We’ve had lots of snow days lately — school was even cancelled for the entire week! The first few days were fun with sleeping-in, sledding, and way too much screen time — but towards the end of the week I needed to pull in some more structured activities to keep the cabin-fever under control (theirs AND mine!). And this cold winter weather seemed like the perfect time to learn about penguins and make a KWL Chart.
When I’m thinking about a topic to talk about with my kids, my go-to is to always start with a book. Soooo much easier to share information and start the discussion through a shared reading experience!
But even BEFORE we read, I like to find out what they already know about the subject. Sometimes the discussion is more formal and we create a KWL chart, other times it’s an informal chat.
What is a KWL Chart?
K-W-L is an acronym that stands for KNOW, WONDER (or want to know), and LEARN.
A KWL chart is a graphic organizer (typically divided into three columns) designed to help students organize information before, during, and after a unit or lesson. Using a KWL chart can be a very effective way to introduce and engage kids in a new topic, active and access their prior knowledge, and monitor their learning throughout the unit/lesson.
How Do You Use a KWL Chart?
You can use a KWL as formally or informally as you’d like.
When using the graphic organizer as an individual assessment (such as in a classroom or homeschool) you’d probably print a chart for each child to fill out and/or create a group KWL Chart on the wall or whiteboard using sticky notes.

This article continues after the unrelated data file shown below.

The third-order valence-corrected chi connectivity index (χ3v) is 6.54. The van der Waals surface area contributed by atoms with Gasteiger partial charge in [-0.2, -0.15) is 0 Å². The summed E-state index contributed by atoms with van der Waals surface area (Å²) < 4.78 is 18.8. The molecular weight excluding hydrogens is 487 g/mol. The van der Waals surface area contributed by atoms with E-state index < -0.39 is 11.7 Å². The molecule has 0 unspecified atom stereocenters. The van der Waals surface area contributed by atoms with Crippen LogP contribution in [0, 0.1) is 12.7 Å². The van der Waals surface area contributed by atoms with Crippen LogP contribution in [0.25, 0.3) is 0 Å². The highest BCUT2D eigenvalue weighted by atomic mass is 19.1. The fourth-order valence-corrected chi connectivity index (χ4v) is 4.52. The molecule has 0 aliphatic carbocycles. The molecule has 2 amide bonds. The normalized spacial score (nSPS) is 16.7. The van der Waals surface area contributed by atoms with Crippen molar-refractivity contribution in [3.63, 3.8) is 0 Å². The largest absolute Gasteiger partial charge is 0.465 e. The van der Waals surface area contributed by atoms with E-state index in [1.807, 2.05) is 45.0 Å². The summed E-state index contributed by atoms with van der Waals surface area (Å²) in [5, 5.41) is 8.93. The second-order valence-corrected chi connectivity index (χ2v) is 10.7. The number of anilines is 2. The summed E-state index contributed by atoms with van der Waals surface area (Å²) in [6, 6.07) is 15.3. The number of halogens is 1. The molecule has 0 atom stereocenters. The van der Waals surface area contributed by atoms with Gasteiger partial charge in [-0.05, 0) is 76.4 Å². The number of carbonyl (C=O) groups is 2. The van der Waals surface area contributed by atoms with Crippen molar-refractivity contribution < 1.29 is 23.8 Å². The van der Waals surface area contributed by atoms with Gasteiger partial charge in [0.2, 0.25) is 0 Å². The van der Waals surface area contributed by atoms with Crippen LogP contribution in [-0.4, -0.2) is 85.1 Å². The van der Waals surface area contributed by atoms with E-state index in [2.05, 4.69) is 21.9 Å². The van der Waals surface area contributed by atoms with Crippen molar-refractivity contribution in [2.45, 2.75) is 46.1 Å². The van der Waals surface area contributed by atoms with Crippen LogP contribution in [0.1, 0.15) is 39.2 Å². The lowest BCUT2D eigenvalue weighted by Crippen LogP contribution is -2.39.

(This may be overkill if you’re — for example — reading at home with your preschooler. In any case, the reading strategy works the same, just simplify for your needs.)
What do you already KNOW?
Before introducing a topic or reading a book, I ask what they already KNOW about the subject. Kids LOVE sharing their knowledge and being the expert of things! And I’m all about sitting back and letting them “teach” ME. I try to show lots of enthusiasm and praise during this conversation to encourage their confidence in sharing aloud and also to keep the conversation fun and engaging. We should model the behavior we want to see them exhibit.
During this pre-reading talk, they don’t realize I actually have a secret agenda and am mentally accessing their prior knowledge so I know which direction to take the reading experience!
For example, Lydia tells me she thinks penguins are mammals because they have fur. And rather than correcting her, I write it in the “K column,” or just take a mental note so I’m sure to emphasize the pages that talk about penguins having feathers and laying eggs.
What do you WANT to know?
After we talk about the things we know, I ask them what they “want to know” or WONDER about the subject. They had all kinds of questions about penguins:
- Are penguins always black and white?
- Do penguins get cold?
- Besides fish, what do penguins they eat?
- Why do penguins huddle in circles?
- What is a penguin’s predator?
Write these questions in the “W column” on your KWL chart, or just keep them in mind as you read. Once we start reading I try to intentionally point out the answers OR guide them towards further learning to answer their questions.
What did you LEARN?
Once I’ve discovered what they already know and what they’re wondering, it’s reading time!
Kids record their new learning in the “L column.” Sometimes they’ll even discover things that are different from what they thought they knew!
For example, Lydia learned penguins are NOT mammals because they don’t have fur, they have feathers. So she crossed that off her “K column” and added her new knowledge to the “L column.”
Ready to Create a Penguin KWL Chart?
Use this reading strategy with your kids and learn all about penguins!
You can find these (and other) penguin-themed printables
in my Teachers Pay Teachers store. COMING SOON